Brief-Acceptance and Commitment Therapy in a Group of Young Adult Women with Emotional Eating
Talitha Sya'banah Fajrin Sudana, Dini Rahma Bintari
Dini Rahma Bintari
Available Online August 2019.
- https://doi.org/10.2991/iciap-18.2019.40How to use a DOI?
- Emotional Eating, Women, Brief – ACT, Group.
- A dietary habit online survey in July 2017 revealed that more than half the participants ate when they experienced negative emotions. Emotional eating is overeating or binge eating in response to a negative mood, in particular, anger, sadness, and anxiety. Individuals with this condition eat to alleviate negative feelings or distract them from experiencing such. Emotional eating can lead to obesity and various eating disorders. Emotional eating also occurs mostly among women. Acceptance and Commitment Therapy (ACT) is a novel treatment for emotional eating. The purpose of ACT is to decrease experiential and emotional avoidance through acceptance and to increase behavior change. The purpose of the present study was to examine the effect of Brief-ACT techniques in an effort to reduce the level of emotional eating. Five young adult women participated in four group sessions, a week apart, of Brief–ACT. The participants completed the Emotional Eating scale (EES) and Eating Attitude Test (EAT-26) before and after the intervention. The results revealed the participants ate to escape from a negative mood, felt guilty about their eating behaviors, and were inconvenienced by their obesity and appearance. The result of the pre- and post-tests showed that more than half of the participants recovered from emotional eating after Brief-ACT. However, two participants’ EES score increased, possibly because they became more conscious about their feelings as a result of the many mindful techniques used in Brief-ACT.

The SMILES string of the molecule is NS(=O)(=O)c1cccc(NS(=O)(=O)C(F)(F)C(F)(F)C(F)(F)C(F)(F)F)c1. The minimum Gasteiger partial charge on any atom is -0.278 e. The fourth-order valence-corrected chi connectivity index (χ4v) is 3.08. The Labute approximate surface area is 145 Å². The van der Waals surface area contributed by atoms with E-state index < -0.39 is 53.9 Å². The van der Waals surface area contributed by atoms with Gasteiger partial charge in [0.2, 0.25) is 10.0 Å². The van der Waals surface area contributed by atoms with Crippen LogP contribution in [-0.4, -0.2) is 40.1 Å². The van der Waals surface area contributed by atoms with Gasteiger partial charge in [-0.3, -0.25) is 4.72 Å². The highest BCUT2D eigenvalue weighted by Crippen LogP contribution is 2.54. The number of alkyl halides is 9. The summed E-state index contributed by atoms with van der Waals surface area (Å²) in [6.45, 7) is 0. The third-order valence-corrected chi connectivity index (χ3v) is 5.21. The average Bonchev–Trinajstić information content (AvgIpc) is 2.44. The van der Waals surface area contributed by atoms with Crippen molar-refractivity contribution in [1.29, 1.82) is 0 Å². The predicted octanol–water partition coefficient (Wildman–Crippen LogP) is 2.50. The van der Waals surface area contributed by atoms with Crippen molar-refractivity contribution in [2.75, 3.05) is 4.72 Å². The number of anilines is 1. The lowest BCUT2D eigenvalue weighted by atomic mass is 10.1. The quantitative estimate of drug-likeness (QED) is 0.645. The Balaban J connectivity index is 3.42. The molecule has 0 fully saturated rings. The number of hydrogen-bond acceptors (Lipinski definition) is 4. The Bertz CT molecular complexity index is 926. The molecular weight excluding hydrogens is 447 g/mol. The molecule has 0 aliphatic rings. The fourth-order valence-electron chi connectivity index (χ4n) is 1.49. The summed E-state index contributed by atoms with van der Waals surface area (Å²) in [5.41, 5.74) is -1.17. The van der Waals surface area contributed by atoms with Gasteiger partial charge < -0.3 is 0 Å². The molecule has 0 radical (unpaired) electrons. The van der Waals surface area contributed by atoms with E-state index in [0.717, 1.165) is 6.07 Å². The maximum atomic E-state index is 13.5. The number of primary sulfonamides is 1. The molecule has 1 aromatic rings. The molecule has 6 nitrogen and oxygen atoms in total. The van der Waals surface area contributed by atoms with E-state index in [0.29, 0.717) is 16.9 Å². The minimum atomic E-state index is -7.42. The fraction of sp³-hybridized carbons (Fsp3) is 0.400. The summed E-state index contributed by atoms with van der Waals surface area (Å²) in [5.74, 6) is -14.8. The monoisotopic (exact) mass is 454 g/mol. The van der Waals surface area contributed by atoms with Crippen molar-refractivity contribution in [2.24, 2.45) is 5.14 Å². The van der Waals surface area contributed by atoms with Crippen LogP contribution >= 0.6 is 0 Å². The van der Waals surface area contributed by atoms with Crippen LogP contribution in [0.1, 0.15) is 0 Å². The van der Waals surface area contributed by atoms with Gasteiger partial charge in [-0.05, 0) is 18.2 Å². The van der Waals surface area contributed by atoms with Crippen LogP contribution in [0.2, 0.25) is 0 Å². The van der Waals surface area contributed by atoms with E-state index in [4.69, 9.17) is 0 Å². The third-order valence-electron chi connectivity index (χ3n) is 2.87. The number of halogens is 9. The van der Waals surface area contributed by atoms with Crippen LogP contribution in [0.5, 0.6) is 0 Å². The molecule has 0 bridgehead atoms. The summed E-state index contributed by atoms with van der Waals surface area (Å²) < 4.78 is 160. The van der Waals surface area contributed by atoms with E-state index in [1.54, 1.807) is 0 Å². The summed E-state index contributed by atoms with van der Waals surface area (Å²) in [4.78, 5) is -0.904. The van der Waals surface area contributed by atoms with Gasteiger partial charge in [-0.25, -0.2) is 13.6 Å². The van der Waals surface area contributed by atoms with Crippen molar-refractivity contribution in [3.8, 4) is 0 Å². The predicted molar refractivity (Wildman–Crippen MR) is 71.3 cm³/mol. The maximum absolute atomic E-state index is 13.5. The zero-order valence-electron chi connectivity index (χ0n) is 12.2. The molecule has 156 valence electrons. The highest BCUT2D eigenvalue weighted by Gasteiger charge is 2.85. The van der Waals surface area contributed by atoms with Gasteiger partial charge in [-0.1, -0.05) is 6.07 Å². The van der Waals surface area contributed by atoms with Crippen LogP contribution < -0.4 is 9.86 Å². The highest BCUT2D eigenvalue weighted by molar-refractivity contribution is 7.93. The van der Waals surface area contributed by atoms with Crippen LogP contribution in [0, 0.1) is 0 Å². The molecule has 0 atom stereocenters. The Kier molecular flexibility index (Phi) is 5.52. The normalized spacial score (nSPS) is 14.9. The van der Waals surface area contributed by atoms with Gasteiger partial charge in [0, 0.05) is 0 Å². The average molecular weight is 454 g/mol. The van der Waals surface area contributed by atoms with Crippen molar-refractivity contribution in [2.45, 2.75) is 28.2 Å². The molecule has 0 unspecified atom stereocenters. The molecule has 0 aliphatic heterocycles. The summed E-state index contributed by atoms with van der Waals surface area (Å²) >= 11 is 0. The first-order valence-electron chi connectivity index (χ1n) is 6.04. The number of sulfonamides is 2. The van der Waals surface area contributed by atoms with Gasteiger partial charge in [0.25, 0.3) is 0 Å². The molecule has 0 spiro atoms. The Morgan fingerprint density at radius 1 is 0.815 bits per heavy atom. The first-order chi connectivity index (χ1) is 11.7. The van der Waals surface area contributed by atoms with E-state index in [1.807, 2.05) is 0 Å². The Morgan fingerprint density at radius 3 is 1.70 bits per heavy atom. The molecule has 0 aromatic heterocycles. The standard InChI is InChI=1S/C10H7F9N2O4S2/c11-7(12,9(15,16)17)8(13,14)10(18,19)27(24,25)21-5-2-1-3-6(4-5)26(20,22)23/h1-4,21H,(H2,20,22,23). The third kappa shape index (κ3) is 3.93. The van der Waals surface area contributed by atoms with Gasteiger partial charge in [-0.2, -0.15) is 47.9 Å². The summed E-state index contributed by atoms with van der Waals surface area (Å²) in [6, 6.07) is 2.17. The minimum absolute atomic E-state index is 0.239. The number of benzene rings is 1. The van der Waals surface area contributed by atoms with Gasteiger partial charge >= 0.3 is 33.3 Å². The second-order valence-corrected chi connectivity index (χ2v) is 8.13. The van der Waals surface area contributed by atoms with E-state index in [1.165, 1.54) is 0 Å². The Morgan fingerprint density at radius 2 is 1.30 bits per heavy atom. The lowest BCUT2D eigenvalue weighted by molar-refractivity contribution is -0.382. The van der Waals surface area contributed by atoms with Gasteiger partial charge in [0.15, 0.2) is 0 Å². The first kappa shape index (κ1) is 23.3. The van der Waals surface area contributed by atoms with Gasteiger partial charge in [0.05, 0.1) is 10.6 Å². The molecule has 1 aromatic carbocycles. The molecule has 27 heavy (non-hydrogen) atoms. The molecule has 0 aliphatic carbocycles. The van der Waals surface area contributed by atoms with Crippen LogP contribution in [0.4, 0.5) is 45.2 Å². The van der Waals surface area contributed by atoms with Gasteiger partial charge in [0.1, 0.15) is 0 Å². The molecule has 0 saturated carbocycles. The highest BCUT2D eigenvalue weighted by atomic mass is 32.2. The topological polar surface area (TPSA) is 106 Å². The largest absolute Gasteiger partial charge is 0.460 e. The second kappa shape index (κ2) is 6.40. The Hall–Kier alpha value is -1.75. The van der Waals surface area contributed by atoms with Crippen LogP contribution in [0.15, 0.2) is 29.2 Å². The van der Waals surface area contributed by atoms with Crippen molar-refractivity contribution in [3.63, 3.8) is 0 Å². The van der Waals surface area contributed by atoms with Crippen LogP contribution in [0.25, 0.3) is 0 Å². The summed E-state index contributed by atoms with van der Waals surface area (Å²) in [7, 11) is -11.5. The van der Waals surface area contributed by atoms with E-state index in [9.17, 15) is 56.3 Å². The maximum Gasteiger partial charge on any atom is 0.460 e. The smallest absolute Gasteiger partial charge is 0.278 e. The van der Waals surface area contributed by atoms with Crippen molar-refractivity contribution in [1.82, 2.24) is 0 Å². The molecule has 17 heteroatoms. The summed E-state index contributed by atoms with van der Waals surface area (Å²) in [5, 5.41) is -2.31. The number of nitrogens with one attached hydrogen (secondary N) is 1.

- Open Access
- This is an open access article distributed under the CC BY-NC license.
Cite this article
TY - CONF AU - Talitha Sya'banah Fajrin Sudana AU - Dini Rahma Bintari PY - 2019/08 DA - 2019/08 TI - Brief-Acceptance and Commitment Therapy in a Group of Young Adult Women with Emotional Eating BT - 2nd International Conference on Intervention and Applied Psychology (ICIAP 2018) PB - Atlantis Press SP - 485 EP - 493 SN - 2352-5398 UR - https://doi.org/10.2991/iciap-18.2019.40 DO - https://doi.org/10.2991/iciap-18.2019.40 ID - FajrinSudana2019/08 ER -